centre


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centre

See center.

cen·ter

(sen'tĕr) [TA]
1. The middle point of a body.
2. A center of any kind, especially an anatomic center.
Synonym(s): centrum [TA] , centre.
3. A group of nerve cells governing a specific function.
4. A health care or therapeutic facility performing a particular function or service for people in the surrounding area.
Synonym(s): centre.
[L. centrum; G. kentron]

centre

group of nerve cells governing a specific function
  • Brocha's centre small area within left cerebral hemisphere; an essential component of speech mechanisms; if affected by cerebrovascular accident (CVA) (i.e. CVA affecting the right side of the body), aphasia results

  • ossification centre bone area/areas where calcification of the osteoid matrix begins; primary ossification centre is usually within the shaft of a long bone; a secondary ossification centre occurs in an epiphysis or a tuberosity

  • Wernicke's centre a large area of the left cerebral hemisphere essential to the understanding and formulation of coherent speech; when affected by cerebrovascular accident (manifesting on the right side of the body) communication and speech difficulties result

cen·ter

(sen'tĕr) [TA]
1. The middle point of a body; loosely, the interior of a body, especially an anatomic center.
2. A group of nerve cells governing a specific function.
[L. centrum; G. kentron]
References in classic literature ?
In the centre of the road stood an enormous tulip-tree, which towered like a giant above all the other trees of the neighborhood, and formed a kind of landmark.
When he had looked long, the pair took their stand back to back in the centre of the kraal, and people saw that Umslopogaas held the axe in a new fashion, its curved blade being inwards towards his breast, and the hollow point turned towards the foe.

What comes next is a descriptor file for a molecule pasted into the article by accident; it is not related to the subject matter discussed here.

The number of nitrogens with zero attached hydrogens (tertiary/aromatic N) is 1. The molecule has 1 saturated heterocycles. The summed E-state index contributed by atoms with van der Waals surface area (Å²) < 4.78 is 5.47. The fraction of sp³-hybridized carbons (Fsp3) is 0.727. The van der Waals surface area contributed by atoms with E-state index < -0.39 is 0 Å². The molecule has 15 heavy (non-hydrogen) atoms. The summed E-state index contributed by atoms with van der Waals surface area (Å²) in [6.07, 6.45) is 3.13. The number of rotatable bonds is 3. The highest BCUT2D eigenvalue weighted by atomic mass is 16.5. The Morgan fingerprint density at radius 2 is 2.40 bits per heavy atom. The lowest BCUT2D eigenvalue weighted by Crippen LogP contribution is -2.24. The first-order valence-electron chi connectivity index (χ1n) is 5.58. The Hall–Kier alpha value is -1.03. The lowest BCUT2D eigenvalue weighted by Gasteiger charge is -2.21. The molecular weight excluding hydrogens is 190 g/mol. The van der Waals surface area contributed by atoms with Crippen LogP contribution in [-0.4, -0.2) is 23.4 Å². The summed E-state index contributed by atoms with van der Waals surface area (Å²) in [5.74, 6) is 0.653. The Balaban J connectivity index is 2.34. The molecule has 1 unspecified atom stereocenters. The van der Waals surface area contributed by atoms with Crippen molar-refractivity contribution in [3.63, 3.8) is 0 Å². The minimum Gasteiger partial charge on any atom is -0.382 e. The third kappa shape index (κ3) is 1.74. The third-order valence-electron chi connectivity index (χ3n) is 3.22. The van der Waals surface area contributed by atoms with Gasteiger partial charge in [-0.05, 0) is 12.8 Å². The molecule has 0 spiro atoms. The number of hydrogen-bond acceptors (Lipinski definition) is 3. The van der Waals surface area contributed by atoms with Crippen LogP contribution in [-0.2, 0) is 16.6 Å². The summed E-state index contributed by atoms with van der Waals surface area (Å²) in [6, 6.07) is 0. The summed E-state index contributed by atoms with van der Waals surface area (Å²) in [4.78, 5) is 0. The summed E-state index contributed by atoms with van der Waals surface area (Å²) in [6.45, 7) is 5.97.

The champions a second time sprung from their stations, and closed in the centre of the lists, with the same speed, the same dexterity, the same violence, but not the same equal fortune as before.
At the centre of the island there is a chasm about fifty yards in diameter, whence the astronomers descend into a large dome, which is therefore called FLANDONA GAGNOLE, or the astronomer's cave, situated at the depth of a hundred yards beneath the upper surface of the adamant.
When icebergs are undermined at their base by warmer water or reiterated shocks their centre of gravity rises, and the whole thing turns over.
Freighted with eternal principles Athwart the night's void, Where cloud masses darken, And the wind blows ceaseless around, Beyond the range of conceptions Let us gain the Centre, And there hold fast without violence, Fed from an inexhaustible supply.
The reader will readily understand that these feelings lessened toward the centre of the piece, acquiring most intensity at the extremes.
The growth of London as a well-equipped port has been slow, while not unworthy of a great capital, of a great centre of distribution.
I found myself in a salon with a very well-painted, highly varnished floor; chairs and sofas covered with white draperies, a green porcelain stove, walls hung with pictures in gilt frames, a gilt pendule and other ornaments on the mantelpiece, a large lustre pendent from the centre of the ceiling, mirrors, consoles, muslin curtains, and a handsome centre table completed the inventory of furniture.
Europe, at the period of our tale, was in the commencement of that commotion which afterward shook her political institutions to the centre.
At night (the season for which the apartment was especially designed) it was illuminated principally by a large chandelier, depending by a chain from the centre of the sky-light, and lowered, or elevated, by means of a counter-balance as usual; but (in order not to look unsightly) this latter passed outside the cupola and over the roof.
In the centre rose the Castle, on the highest point of all.

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